he says that rotation is not relative to newton flat "absolute space"

    indeed absolute space does not exist it is one idealized case of the gravitational field which can occur only if there is no matter in the universe


    so the imagined rectilinear 3D or 4D graph paper of absolute space or spacetime simply is not real. (although all of newtons physics happens in it)


    [b']nor is rotation relative to the distant stars as Mach thought[/b]


    what rovelli says (and in this historical chapter he is summing up the lessons learned from Gen Rel which we have to take seriously because it has survived and indeed prevailed for the 90 years since 1915), what he says is the lesson of Gen Rel is that the rotation is

    "relative to a local dynamical entity, namely the gravitational field"

    this I think is very hard to understand. but as long as one is going to be puzzled one might as well be puzzled by the right thing




    What if you changed Mach's statement to "the distant stars in the distant past"?

  11. Is there any chance that the accelerating expansion of the universe is an illusion caused by relativistic redshift in stationary clouds of dust (see paper)?


    Such theories are unlikely because observations have almost firmly confirmed that the universe is accelerating based on CMB. The ΛCDM model is the best candidate.


    However cosmic inflation theory is still suspect. The graceful-exit problem is still not solved and again the only solution is string theory.


    String theory is the only one that explains what happened on the grassy knoll also. One particular solution (among many others) has Fidel passing Mother Teresa a loaded gun. :)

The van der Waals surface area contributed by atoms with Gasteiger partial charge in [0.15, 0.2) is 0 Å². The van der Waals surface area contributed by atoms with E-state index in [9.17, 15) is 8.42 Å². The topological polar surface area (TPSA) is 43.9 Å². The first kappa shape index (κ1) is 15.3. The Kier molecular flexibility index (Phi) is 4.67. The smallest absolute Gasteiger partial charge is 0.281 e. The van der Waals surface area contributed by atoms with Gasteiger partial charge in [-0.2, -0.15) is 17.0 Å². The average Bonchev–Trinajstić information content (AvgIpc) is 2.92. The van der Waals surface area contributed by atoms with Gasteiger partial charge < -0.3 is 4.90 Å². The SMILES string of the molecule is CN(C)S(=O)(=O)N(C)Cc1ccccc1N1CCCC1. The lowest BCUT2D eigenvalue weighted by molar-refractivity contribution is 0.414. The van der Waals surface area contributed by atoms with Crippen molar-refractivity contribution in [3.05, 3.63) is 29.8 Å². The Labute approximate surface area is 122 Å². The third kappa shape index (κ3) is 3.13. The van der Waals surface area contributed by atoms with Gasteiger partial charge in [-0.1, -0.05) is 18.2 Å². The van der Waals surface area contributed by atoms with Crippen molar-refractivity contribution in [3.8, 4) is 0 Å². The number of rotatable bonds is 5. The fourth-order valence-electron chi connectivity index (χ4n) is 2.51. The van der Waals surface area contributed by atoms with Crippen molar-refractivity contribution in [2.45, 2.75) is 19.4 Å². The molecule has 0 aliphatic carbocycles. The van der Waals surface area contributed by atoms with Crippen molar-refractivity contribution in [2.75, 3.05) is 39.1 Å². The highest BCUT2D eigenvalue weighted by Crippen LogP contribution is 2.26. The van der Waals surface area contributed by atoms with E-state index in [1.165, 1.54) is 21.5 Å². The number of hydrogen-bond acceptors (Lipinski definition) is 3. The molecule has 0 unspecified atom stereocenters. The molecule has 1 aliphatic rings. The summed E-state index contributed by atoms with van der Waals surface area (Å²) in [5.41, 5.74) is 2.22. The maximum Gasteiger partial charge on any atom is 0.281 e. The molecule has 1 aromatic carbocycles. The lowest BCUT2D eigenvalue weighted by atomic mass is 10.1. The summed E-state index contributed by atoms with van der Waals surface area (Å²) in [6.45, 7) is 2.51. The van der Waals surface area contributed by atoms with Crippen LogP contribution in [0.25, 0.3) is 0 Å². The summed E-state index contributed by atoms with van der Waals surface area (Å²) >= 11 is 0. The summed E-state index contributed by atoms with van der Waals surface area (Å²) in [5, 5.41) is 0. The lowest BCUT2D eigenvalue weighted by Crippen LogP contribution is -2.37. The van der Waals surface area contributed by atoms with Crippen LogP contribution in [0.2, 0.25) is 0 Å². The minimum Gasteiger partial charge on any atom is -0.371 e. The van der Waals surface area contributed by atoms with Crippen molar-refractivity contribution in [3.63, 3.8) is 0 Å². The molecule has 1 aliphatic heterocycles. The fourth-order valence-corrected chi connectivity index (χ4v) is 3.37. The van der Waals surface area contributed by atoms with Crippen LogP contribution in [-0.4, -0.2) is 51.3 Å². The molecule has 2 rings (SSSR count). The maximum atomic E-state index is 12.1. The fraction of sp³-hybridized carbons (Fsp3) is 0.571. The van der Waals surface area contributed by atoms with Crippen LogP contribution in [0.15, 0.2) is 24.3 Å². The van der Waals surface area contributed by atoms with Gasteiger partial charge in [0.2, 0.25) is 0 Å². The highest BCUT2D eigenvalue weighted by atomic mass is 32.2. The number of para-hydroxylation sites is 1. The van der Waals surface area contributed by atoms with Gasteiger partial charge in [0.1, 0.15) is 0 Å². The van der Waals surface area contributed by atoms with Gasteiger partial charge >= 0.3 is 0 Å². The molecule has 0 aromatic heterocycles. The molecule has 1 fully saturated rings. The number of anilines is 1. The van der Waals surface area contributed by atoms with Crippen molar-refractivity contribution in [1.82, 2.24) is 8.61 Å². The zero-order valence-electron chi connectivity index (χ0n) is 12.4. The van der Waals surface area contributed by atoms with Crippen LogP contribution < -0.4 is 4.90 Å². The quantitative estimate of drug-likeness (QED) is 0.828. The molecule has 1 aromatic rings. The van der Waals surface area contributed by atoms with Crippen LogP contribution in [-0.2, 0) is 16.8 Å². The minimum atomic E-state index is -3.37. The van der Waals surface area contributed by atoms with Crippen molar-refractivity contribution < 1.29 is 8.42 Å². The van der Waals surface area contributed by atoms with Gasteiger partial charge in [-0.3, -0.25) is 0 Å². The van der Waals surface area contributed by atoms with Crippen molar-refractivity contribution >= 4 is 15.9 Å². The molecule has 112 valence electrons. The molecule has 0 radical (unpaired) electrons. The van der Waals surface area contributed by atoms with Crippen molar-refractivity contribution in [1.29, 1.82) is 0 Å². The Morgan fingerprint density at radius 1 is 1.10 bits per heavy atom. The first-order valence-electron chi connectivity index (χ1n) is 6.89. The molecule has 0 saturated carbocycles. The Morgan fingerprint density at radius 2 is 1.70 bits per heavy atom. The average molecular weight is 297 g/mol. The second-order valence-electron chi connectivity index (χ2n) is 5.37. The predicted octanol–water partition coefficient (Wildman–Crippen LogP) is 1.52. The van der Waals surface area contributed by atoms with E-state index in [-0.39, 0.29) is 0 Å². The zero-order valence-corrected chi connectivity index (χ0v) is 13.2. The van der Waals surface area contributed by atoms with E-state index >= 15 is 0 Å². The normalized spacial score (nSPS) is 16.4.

12. It's the other way around. It's OK to violate conservation of energy, as long as you do it for a short enough time to keep from violating the HUP.


    I loaned Heisenburg $5 years ago and he still hasn't paid me back! :D


    You're right I got it backwords. I meant you could violate conservation of energy temporarily.

  13. I'm not sure what you're saying. In a rotating system there will be coriolis and/or centrifugal forces. If they vanish for a particular body under particular motion, then that body is in an inertial frame[/b'], e.g. someone running on a merry-go-round in the opposite direction but at the same speed.



    Yes, but it is also (like everything everywhere) in a (read infinitely many)rotating reference frame/s. We usually don't pick them for obvious reasons.


    Edit: in your example the body (runner) is in an inertial frame and at rest in that frame. So these pseudo forces/effects vanish. If we picked rotating reference frames as may sometimes be useful in engineering we may require pseudo force/effect "adjustments" to correctly use Newton's Laws.

  14. While reading this article on Foucalt pendulum I came across this:




    Is that a true statement' date=' that an inertial reference frame is one in which the coriolis and centrifugal forces vanish?


    I would like to discuss this at length.


    Thank you[/quote']


    What I don't see stated but I think is implied is that these "effects" vanish in an inertial frame for a body at rest. In a frame rotating wrt an inertial frame they would vanish for a body at a particular rotation. The math is greatly simplified by picking an inertial frame as a reference.

  15. What would happen if you were on a spaceship going .999999999[etc]c and you tried to move your hand foreward?


    To someone outside' date=' time would just slow down too much for my hand to reach c right?



    Is that what that equation accounts for?[/quote']


    If I (from my inertia frame) watch you do this my time does not slow down. Your time (from my perspective) would stay the same (almost, it would actually speed up as you lost momentum to your hand/arm), but your "hand's time" would slow down further. Only temporary (no pun intended) of course until your hand resumed the velocity of your body but from my perspective that could be a long time.